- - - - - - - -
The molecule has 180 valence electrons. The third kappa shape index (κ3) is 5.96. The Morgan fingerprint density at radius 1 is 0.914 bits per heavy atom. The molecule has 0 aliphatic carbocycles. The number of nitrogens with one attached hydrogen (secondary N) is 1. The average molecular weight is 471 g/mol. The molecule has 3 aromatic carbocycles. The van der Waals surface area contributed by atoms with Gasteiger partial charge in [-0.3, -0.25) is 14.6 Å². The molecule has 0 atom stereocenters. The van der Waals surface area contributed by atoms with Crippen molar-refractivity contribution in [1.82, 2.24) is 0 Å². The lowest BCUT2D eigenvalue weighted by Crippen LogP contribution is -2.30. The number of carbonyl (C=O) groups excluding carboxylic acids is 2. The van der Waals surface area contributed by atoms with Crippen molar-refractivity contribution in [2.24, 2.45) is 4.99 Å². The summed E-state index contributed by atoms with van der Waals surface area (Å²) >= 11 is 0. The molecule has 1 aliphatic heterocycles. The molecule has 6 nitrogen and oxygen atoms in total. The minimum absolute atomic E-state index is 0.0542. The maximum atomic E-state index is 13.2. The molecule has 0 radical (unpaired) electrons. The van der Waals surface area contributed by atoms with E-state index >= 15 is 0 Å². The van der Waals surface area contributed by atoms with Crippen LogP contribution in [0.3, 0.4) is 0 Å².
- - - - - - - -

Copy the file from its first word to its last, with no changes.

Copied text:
The molecule has 180 valence electrons. The third kappa shape index (κ3) is 5.96. The Morgan fingerprint density at radius 1 is 0.914 bits per heavy atom. The molecule has 0 aliphatic carbocycles. The number of nitrogens with one attached hydrogen (secondary N) is 1. The average molecular weight is 471 g/mol. The molecule has 3 aromatic carbocycles. The van der Waals surface area contributed by atoms with Gasteiger partial charge in [-0.3, -0.25) is 14.6 Å². The molecule has 0 atom stereocenters. The van der Waals surface area contributed by atoms with Crippen molar-refractivity contribution in [1.82, 2.24) is 0 Å². The lowest BCUT2D eigenvalue weighted by Crippen LogP contribution is -2.30. The number of carbonyl (C=O) groups excluding carboxylic acids is 2. The van der Waals surface area contributed by atoms with Crippen molar-refractivity contribution in [2.24, 2.45) is 4.99 Å². The summed E-state index contributed by atoms with van der Waals surface area (Å²) >= 11 is 0. The molecule has 1 aliphatic heterocycles. The molecule has 6 nitrogen and oxygen atoms in total. The minimum absolute atomic E-state index is 0.0542. The maximum atomic E-state index is 13.2. The molecule has 0 radical (unpaired) electrons. The van der Waals surface area contributed by atoms with E-state index >= 15 is 0 Å². The van der Waals surface area contributed by atoms with Crippen LogP contribution in [0.3, 0.4) is 0 Å².